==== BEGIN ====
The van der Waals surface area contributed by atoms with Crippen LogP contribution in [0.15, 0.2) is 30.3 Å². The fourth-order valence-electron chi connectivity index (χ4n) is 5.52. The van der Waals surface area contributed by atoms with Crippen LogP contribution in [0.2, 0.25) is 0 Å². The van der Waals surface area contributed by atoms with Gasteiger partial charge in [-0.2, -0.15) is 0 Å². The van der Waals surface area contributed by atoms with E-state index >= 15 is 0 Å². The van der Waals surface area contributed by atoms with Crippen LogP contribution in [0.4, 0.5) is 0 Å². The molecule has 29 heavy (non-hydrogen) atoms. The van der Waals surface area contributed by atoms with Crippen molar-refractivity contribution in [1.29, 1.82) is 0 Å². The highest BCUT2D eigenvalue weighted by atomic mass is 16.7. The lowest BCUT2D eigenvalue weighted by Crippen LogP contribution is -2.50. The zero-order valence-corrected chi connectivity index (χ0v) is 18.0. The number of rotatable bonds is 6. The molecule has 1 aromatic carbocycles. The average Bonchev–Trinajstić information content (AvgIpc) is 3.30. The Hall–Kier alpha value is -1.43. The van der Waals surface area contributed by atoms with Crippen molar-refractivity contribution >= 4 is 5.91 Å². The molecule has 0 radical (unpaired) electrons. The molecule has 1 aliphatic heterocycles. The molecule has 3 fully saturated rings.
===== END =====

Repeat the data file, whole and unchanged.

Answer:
The van der Waals surface area contributed by atoms with Crippen LogP contribution in [0.15, 0.2) is 30.3 Å². The fourth-order valence-electron chi connectivity index (χ4n) is 5.52. The van der Waals surface area contributed by atoms with Crippen LogP contribution in [0.2, 0.25) is 0 Å². The van der Waals surface area contributed by atoms with Gasteiger partial charge in [-0.2, -0.15) is 0 Å². The van der Waals surface area contributed by atoms with E-state index >= 15 is 0 Å². The van der Waals surface area contributed by atoms with Crippen LogP contribution in [0.4, 0.5) is 0 Å². The molecule has 29 heavy (non-hydrogen) atoms. The van der Waals surface area contributed by atoms with Crippen molar-refractivity contribution in [1.29, 1.82) is 0 Å². The highest BCUT2D eigenvalue weighted by atomic mass is 16.7. The lowest BCUT2D eigenvalue weighted by Crippen LogP contribution is -2.50. The zero-order valence-corrected chi connectivity index (χ0v) is 18.0. The number of rotatable bonds is 6. The molecule has 1 aromatic carbocycles. The average Bonchev–Trinajstić information content (AvgIpc) is 3.30. The Hall–Kier alpha value is -1.43. The van der Waals surface area contributed by atoms with Crippen molar-refractivity contribution >= 4 is 5.91 Å². The molecule has 0 radical (unpaired) electrons. The molecule has 1 aliphatic heterocycles. The molecule has 3 fully saturated rings.